Mr. President, it is my honor to present Catalina Escobar ’93, founder and president of the Juan Felipe Gómez Escobar Foundation and a champion for the most vulnerable in Cartagena, Colombia.
Ms. Escobar, you were propelled on your life’s mission by the devastating loss of your young son, Juan Felipe. Through the foundation you created in his memory — lovingly shortened to Juanfe — you embarked on a mission to improve the lives of those in the most desperate circumstances, particularly girls and young women struggling to escape a culture of physical and sexual abuse.
Your success in reducing the rate of infant mortality and teen pregnancy in Cartagena, increasing educational opportunities, and working to shatter the cycle of extreme poverty has had immeasurable impact. Today, your Foundation empowers girls and young women through comprehensive health care, psychological therapy, and occupational training to help them enter the workforce. It is little wonder Pulitzer Prize-winning columnist Nicholas Kristof chose to profile you in his book about global change-makers, “A Path Appears: Transforming Lives, Creating Opportunity.” He describes you simply as “a force of nature.”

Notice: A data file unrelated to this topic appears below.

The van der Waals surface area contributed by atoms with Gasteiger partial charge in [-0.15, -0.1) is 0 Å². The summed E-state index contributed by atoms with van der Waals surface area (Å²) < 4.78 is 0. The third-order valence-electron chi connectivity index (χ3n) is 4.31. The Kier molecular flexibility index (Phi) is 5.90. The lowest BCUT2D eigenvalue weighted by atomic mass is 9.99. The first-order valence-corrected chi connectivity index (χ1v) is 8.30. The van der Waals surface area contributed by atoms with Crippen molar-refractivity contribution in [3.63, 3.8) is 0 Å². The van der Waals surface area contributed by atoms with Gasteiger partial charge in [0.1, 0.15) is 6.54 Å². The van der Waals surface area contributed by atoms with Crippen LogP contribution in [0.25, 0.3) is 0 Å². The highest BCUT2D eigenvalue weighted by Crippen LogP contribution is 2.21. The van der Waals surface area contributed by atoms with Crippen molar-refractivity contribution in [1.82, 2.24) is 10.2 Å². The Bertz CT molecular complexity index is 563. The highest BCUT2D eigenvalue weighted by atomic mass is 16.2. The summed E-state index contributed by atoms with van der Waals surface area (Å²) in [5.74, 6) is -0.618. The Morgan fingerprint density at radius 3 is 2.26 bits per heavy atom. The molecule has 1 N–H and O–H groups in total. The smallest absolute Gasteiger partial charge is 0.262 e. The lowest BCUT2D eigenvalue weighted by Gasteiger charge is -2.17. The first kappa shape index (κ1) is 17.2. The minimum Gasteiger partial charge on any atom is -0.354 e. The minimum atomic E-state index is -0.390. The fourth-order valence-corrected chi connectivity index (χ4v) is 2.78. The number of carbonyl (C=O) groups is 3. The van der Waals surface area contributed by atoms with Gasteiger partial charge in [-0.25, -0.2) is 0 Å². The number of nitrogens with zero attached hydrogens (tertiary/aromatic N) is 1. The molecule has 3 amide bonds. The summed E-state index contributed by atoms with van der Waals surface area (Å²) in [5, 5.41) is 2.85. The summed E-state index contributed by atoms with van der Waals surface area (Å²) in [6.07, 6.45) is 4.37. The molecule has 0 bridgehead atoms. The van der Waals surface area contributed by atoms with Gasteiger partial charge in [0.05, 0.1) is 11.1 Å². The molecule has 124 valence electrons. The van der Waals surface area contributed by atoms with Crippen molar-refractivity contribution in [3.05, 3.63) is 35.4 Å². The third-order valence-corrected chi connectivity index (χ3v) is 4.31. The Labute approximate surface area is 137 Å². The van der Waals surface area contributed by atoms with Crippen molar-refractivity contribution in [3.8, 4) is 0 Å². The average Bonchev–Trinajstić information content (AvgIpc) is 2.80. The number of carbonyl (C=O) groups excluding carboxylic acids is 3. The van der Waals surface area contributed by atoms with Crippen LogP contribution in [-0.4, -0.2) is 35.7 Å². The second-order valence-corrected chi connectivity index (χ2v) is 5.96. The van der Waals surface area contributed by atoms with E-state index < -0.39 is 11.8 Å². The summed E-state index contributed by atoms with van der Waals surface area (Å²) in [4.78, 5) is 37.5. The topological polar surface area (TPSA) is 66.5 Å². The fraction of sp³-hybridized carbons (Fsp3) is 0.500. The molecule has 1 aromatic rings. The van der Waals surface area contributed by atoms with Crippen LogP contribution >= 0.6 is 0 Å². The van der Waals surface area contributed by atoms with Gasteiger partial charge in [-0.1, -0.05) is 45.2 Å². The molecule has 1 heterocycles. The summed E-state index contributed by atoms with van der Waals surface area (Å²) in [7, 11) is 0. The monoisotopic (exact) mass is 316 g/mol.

Your journey sends you into rough streets, where your efforts are not always welcome, and into corporate suites, where you do the necessary work of convincing business and government leaders that one of their best investments is in the girls of Colombia.
In one of your regular blogs, you said:
“Every time I see one of my girls fulfilling her dreams by graduating from our program, having a responsible sex-life, being employed, earning a decent and stable income, breaking those chains of poverty, I feel like the proudest mom ever.”
You are indeed the Mother of Cartagena.
Mr. President, on behalf of the Trustees, faculty, students and staff of Clark University, I request that the degree of Doctor of Humane Letters, honoris causa, be conferred on Catalina Escobar.